Before even moving in.

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The A/C felt cool against my skin. The West Texas heat has a way of creeping in and settling on every surface. My ford pick-up was heading east down a long two-lane highway. My favorite music playing in the background, but I wasn’t truly focused on the lyrics. They sat and talked, one in the front seat, the other in the back, and although they were close in proximity, miles of space separated us. I felt as though I was trapped in my own thoughts, consumed with an overwhelming feeling of fear, anticipation, excitement, and nerves. I felt as though my stomach would betray me. Landscape after landscape, mile after mile passed by and as I passed a green highway sign that said, “Throckmorton County.” I opened my mouth and said, “Here goes nothing.”

Mom and Melissa laughed, but I knew that they both felt the tension that had enveloped me. I was trying to joke, be a goof, avoid the conflicting thoughts that were flying. The final question of, “Am I really doing this?” echoed in my mind as I pulled up beside the beautiful courthouse and stepped out of my pickup. Melissa met me with a soft smile and a warm hug. I sighed.

So this is really it?

The anticipation of meeting the other fellows was somewhat silenced as Melissa and I made conversation heading to the cabins we would be staying in. The gorgeous pastureland flew by us, surprisingly greener than I had expected. Rain can change a landscape so much. We finally pulled up to the cabin and as I unloaded my grey, overly large, and almost inconveniently sized suitcases, I was greeted by John. A large smile and an even larger hug eased my anxious heart.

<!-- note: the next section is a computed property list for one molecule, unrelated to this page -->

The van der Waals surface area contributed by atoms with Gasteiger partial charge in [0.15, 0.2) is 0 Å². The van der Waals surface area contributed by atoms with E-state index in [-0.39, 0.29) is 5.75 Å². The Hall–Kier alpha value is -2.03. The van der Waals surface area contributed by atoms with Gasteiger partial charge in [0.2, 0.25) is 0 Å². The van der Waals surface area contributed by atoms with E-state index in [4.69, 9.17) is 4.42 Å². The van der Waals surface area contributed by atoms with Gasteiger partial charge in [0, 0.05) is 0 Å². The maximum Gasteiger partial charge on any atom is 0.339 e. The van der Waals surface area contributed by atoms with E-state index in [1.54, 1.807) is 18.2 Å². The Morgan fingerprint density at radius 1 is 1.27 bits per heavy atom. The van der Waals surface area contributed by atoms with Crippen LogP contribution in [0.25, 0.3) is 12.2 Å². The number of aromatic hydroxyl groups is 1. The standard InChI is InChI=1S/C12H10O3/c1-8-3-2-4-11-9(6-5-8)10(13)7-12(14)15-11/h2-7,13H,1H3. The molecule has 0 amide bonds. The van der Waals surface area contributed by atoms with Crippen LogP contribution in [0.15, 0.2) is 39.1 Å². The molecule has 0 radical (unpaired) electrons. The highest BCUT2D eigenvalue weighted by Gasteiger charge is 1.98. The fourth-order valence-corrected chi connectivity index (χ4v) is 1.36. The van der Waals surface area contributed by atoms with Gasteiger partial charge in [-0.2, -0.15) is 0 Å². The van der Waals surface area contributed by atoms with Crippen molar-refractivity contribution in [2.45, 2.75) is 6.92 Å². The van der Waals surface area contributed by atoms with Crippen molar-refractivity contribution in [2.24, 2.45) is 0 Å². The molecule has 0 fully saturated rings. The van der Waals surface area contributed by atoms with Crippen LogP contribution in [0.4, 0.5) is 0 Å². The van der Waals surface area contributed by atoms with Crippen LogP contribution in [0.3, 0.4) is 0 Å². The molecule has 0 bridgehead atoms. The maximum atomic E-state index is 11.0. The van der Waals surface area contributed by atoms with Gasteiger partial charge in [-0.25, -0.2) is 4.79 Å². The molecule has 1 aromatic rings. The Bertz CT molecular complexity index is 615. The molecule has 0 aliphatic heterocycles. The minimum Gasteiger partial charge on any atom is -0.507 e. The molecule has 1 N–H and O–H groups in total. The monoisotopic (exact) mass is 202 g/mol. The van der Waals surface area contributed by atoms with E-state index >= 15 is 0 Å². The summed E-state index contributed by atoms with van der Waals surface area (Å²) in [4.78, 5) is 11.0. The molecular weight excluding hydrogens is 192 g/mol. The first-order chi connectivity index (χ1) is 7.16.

I waited only thirty minutes before the other fellows pulled up, and the nerves returned. Will they like me? Will I be able to make friends? Such junior high, school girl questions rattled in my mind as the introductions began. After a day on the lake, settling down at supper and beginning to get to know each other I felt a sudden reassurance that, I am home.

Not home in the physical sense. Not a structure. Home had evolved into the state of which my heart and mind were in, and the people that surrounded me. Home needed to evolve for me. I needed to know that no matter if I was in Throckmorton, Texas or in Ghana, West Africa, that I could feel steady, stable, and full of life. I had a support system around me that was present the minute we were all in the same room. I knew, at that point, that this journey would change my life, more so than I would change lives. And now, as I sit and think about that… I am completely okay with that. Often we try and take new experiences and moments of vulnerability and find ways to extract those feelings to other people, and avoid our own. But as I sat around seven people who have beautiful hearts, I think to myself, “We are about to embark on a journey of a lifetime… but we have made a way to make it home, before even moving in.”

-Hope Sorrells

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